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The Rolling Stones accused of song theft over 2020 track Living In A Ghost Town

By | Published on Monday 13 March 2023

The Rolling Stones

The Rolling Stones have been sued over allegations that their 2020 track ‘Living In A Ghost Town’ rips off not one but two earlier songs. The artist behind those earlier works alleges that the band got hold of his music via a member of Mick Jagger’s family.

When released in April 2020, ‘Living In A Ghost Town’ was the first new music from the Stones in four years, and their first original song since 2012. It was initially recorded the previous year, but Jagger amended the lyrics in early 2020 as the COVID pandemic started to surge, changing the words to reference the lockdowns.

Talking about the track at the time, Jagger told Apple Music: “Keith Richards and I both had the idea that we should release it. But I said, ‘Well, I’ve got to rewrite it’. Some of it is not going to work and some of it was a bit weird and a bit too dark”.

According to this new lawsuit filed with the US courts by musician Sergio Garcia Fernandez, not only did ‘Living In A Ghost Town’ contain lockdown themes, it also included “recognisable and key protected elements” from his 2006 song ‘So Sorry’ and his 2007 release ‘Seed Of God'”.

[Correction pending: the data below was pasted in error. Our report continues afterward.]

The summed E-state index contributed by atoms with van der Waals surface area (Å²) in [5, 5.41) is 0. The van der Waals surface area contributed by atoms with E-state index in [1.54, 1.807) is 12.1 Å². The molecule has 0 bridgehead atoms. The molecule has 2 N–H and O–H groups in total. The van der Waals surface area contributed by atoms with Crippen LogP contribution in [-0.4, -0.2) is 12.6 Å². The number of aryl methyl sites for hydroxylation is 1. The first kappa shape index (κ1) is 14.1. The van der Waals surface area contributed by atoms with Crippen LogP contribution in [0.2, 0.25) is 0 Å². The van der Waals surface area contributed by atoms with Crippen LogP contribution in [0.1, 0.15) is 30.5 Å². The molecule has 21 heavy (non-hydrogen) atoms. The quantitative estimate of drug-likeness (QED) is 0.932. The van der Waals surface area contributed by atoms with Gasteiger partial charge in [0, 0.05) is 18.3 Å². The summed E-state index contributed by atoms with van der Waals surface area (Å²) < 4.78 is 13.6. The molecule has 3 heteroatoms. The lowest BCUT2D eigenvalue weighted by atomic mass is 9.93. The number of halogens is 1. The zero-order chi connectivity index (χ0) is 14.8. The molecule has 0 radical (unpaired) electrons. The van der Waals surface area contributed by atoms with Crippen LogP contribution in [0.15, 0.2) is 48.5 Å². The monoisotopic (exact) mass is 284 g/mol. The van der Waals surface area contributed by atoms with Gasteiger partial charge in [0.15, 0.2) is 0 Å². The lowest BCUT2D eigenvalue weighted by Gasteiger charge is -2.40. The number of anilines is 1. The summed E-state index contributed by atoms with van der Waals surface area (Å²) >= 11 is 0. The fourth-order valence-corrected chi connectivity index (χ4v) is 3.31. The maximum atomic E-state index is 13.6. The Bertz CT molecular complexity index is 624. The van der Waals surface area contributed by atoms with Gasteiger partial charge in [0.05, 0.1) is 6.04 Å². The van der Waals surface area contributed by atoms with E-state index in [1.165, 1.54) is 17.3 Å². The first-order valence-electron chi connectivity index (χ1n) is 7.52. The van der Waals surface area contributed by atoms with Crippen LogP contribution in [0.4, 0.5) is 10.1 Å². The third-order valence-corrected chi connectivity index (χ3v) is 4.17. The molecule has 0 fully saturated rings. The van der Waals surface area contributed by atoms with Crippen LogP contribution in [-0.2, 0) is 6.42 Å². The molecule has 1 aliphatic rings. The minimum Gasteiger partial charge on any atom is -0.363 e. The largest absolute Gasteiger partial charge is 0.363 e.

More specifically, the Stones song allegedly lifted “vocal melodies, the chord progressions, the drum beat patterns, the harmonica parts, the electric bass line parts, the tempos, and other key signatures” from ‘So Sorry’ and the “harmonic and chord progression and melody” from ‘Seed Of God’.

As for how Jagger and Richards might have been able to hear Fernandez’s little known songs, according to Billboard his lawsuit claims that he gave a demo CD to “an immediate family member” of the Stones frontman.

“The immediate family member … confirmed receipt … to the plaintiff via email”, the legal filing claims, “and expressed that the musical works of the plaintiff and its style was a sound The Rolling Stones would be interested in using”.

As with most song theft lawsuits of this kind, the legal claim seems somewhat optimistic, but we shall see. The Stones are yet to respond to Fernandez’s litigation.